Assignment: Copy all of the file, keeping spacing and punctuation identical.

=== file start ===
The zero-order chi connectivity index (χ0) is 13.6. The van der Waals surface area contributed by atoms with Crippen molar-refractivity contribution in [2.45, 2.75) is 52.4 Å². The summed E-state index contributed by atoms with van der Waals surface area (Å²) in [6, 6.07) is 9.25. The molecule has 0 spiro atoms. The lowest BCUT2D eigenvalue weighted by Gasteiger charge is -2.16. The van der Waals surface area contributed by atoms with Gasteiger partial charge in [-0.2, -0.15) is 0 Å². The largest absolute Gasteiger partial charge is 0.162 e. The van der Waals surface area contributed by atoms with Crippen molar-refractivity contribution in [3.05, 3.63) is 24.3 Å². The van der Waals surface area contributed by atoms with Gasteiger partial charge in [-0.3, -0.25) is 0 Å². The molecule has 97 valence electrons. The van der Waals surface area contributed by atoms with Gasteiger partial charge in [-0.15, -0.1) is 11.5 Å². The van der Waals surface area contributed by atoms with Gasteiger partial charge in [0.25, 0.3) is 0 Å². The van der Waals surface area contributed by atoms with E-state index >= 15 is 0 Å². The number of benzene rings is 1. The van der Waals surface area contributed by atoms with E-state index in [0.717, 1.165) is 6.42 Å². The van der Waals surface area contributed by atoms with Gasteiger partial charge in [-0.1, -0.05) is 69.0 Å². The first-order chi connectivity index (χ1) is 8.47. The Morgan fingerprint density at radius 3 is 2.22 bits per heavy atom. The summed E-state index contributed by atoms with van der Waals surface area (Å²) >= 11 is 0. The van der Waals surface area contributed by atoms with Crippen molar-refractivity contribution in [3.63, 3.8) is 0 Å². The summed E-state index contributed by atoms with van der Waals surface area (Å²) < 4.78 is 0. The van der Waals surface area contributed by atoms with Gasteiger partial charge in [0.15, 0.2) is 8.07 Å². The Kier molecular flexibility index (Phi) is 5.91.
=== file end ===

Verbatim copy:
The zero-order chi connectivity index (χ0) is 13.6. The van der Waals surface area contributed by atoms with Crippen molar-refractivity contribution in [2.45, 2.75) is 52.4 Å². The summed E-state index contributed by atoms with van der Waals surface area (Å²) in [6, 6.07) is 9.25. The molecule has 0 spiro atoms. The lowest BCUT2D eigenvalue weighted by Gasteiger charge is -2.16. The van der Waals surface area contributed by atoms with Gasteiger partial charge in [-0.2, -0.15) is 0 Å². The largest absolute Gasteiger partial charge is 0.162 e. The van der Waals surface area contributed by atoms with Crippen molar-refractivity contribution in [3.05, 3.63) is 24.3 Å². The van der Waals surface area contributed by atoms with Gasteiger partial charge in [-0.3, -0.25) is 0 Å². The molecule has 97 valence electrons. The van der Waals surface area contributed by atoms with Gasteiger partial charge in [-0.15, -0.1) is 11.5 Å². The van der Waals surface area contributed by atoms with Gasteiger partial charge in [0.25, 0.3) is 0 Å². The van der Waals surface area contributed by atoms with E-state index >= 15 is 0 Å². The number of benzene rings is 1. The van der Waals surface area contributed by atoms with E-state index in [0.717, 1.165) is 6.42 Å². The van der Waals surface area contributed by atoms with Gasteiger partial charge in [-0.1, -0.05) is 69.0 Å². The first-order chi connectivity index (χ1) is 8.47. The Morgan fingerprint density at radius 3 is 2.22 bits per heavy atom. The summed E-state index contributed by atoms with van der Waals surface area (Å²) >= 11 is 0. The van der Waals surface area contributed by atoms with Crippen molar-refractivity contribution in [3.63, 3.8) is 0 Å². The summed E-state index contributed by atoms with van der Waals surface area (Å²) < 4.78 is 0. The van der Waals surface area contributed by atoms with Gasteiger partial charge in [0.15, 0.2) is 8.07 Å². The Kier molecular flexibility index (Phi) is 5.91.